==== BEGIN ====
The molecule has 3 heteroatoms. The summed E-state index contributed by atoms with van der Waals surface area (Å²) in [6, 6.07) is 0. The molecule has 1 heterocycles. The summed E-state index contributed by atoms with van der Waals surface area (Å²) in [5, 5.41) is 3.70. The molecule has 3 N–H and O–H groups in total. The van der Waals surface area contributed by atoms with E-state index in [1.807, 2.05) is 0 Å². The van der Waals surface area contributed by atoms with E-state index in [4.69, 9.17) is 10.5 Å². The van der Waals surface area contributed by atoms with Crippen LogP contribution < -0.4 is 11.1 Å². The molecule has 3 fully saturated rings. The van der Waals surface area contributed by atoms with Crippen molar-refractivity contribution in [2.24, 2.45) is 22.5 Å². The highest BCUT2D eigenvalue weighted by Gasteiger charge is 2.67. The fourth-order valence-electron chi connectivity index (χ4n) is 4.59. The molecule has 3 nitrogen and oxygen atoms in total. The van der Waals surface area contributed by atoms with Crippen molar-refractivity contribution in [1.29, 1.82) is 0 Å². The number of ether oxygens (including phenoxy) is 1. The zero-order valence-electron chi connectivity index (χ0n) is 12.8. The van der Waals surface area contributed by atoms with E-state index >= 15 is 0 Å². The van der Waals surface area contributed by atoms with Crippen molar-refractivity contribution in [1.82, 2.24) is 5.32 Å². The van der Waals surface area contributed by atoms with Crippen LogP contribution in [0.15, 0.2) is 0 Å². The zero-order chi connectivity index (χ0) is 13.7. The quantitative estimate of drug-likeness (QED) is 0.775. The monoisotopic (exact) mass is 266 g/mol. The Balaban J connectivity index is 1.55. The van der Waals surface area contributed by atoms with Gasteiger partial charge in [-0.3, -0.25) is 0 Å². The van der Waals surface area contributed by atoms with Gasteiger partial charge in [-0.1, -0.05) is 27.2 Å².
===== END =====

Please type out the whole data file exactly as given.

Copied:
The molecule has 3 heteroatoms. The summed E-state index contributed by atoms with van der Waals surface area (Å²) in [6, 6.07) is 0. The molecule has 1 heterocycles. The summed E-state index contributed by atoms with van der Waals surface area (Å²) in [5, 5.41) is 3.70. The molecule has 3 N–H and O–H groups in total. The van der Waals surface area contributed by atoms with E-state index in [1.807, 2.05) is 0 Å². The van der Waals surface area contributed by atoms with E-state index in [4.69, 9.17) is 10.5 Å². The van der Waals surface area contributed by atoms with Crippen LogP contribution < -0.4 is 11.1 Å². The molecule has 3 fully saturated rings. The van der Waals surface area contributed by atoms with Crippen molar-refractivity contribution in [2.24, 2.45) is 22.5 Å². The highest BCUT2D eigenvalue weighted by Gasteiger charge is 2.67. The fourth-order valence-electron chi connectivity index (χ4n) is 4.59. The molecule has 3 nitrogen and oxygen atoms in total. The van der Waals surface area contributed by atoms with Crippen molar-refractivity contribution in [1.29, 1.82) is 0 Å². The number of ether oxygens (including phenoxy) is 1. The zero-order valence-electron chi connectivity index (χ0n) is 12.8. The van der Waals surface area contributed by atoms with E-state index >= 15 is 0 Å². The van der Waals surface area contributed by atoms with Crippen molar-refractivity contribution in [1.82, 2.24) is 5.32 Å². The van der Waals surface area contributed by atoms with Crippen LogP contribution in [0.15, 0.2) is 0 Å². The zero-order chi connectivity index (χ0) is 13.7. The quantitative estimate of drug-likeness (QED) is 0.775. The monoisotopic (exact) mass is 266 g/mol. The Balaban J connectivity index is 1.55. The van der Waals surface area contributed by atoms with Gasteiger partial charge in [-0.3, -0.25) is 0 Å². The van der Waals surface area contributed by atoms with Gasteiger partial charge in [-0.1, -0.05) is 27.2 Å².